September 19, 2020

2000-02-22 – The Age

2000 02 22 The_Age_Tue__Feb_22__2000_

Symphony for the devil: looking happy of a morning, What can an old rocker do?

Still standing, from left: Peter Fra

mpton, Roger Daltrey and Alice Cooper.

Picture: CRAIG SILLITOE

Rock on: Frampton, Daltrey and Cooper in I910: incarnations.

By PATRICK DONOVAN
MUSIC WRITER

One of the hardest jobs of an
ageing rocker ls maintaining a
reputation.

At the launch of the Ultimate
Rock Symphony Australian tour at
the Radisson on Flagstaff yester-
day, original shock rocker Alice
Cooper, who years ago gave up
hard living and pet snakes for golf
and religion, was decked out in
trademark black, except for the
pristine golf shoes he had left on
from a round earlier that morning.

Roger Daltrey. the former singer
of the Who, was doing his best to
live up to his cocky wild man
image, which was under threat
from his _ involvement with n
40-piece orchestra.

in a masterful display of news
conference control, Daltny,

flanked by fellow drawcards
Cooper, Paul Rodgers, Gary
Brooker, Peter Frampton, Nikki
Lamborn and Aussie stalwarts
Billy Thorpe and Jimmy Barnes,
cracked gags, dropped drug refer-
ences, ignored tough questions
and referred to the performers’
ages before the media could.

When the singers were asked by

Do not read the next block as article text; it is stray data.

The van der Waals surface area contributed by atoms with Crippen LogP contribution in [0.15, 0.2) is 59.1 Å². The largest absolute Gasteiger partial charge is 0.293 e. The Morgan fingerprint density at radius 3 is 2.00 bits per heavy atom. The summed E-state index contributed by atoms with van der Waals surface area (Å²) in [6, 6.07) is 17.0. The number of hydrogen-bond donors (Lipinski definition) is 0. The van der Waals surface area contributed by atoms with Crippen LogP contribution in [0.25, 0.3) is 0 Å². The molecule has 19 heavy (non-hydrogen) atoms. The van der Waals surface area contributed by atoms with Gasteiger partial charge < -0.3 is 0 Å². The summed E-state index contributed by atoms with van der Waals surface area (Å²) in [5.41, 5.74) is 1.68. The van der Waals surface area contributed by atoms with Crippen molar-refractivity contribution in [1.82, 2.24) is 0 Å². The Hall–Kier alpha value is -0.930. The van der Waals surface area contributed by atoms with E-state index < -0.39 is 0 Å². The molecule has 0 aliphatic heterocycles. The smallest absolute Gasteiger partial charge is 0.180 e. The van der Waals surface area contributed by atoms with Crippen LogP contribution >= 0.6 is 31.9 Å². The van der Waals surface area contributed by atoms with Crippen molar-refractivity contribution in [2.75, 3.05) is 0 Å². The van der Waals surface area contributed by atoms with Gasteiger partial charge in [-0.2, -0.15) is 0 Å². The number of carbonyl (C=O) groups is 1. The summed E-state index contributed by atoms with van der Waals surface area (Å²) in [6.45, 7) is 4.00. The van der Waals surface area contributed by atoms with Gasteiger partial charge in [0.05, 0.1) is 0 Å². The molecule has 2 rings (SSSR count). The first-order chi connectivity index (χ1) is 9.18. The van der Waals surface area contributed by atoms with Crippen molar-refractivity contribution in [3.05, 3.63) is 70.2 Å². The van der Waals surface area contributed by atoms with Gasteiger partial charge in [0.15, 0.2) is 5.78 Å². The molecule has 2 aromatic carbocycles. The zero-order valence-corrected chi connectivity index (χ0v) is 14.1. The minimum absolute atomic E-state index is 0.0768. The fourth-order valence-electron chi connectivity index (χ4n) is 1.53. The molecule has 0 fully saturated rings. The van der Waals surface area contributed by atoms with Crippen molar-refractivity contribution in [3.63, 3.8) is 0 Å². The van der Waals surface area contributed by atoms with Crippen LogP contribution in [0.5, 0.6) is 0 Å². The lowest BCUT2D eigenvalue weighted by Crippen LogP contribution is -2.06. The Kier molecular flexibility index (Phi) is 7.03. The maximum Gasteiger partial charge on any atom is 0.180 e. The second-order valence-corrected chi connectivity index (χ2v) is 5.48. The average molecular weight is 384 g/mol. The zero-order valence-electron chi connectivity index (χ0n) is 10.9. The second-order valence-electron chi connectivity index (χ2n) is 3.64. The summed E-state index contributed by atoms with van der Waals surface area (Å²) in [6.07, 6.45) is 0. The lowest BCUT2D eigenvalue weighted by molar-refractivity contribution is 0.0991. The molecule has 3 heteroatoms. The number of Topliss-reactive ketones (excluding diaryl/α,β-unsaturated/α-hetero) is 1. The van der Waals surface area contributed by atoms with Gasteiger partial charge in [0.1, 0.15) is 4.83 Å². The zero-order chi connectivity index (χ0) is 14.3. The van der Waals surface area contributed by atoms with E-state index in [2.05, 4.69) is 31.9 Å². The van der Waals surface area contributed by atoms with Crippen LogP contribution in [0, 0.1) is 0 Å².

photographers to look a bit
happier, Daltrey replied: “How are
we supposed to look happy at 10
o'clock In the morning? This is a
f ------ rock'n'roll tour."

The eight singers will be Joined
by the orchestra, 10-voice choir
and fivc-man band in performing
symphonic renditions of classic
rock songs from the likes of the
Beatles, Led Zeppelin, the Who,
the Rolling Stones and Pink Floyd.

It's something of an ultimate
covers band, as none of the veteran

rockers perform their own hit
songs.

Daltrey will feel comfortable
playing with the band, which
includes both the younger brother
and nephew of the Who’s Pete
Townshend, guitarist Simon and
drummer Ben (replacing for the
tour the son of Beatles drummer
Ringo Starr, Zac Starkey).

The Townshends say they can
play the Who songs on the bill
without thinking. Simon said: "I
think there's a genetic connection.
it’s weird how it works. Ben's the
same and it's really been interest-
ing to see. It was a lot of hard work
for Zac to learn all that stuff, trying
to emulate (late Who drummer) ,
Keith Moon. Zac fell right into the
Beatles songs.”

The Ultimate Rock Symphony will
be held at Colonial Stadium on
H March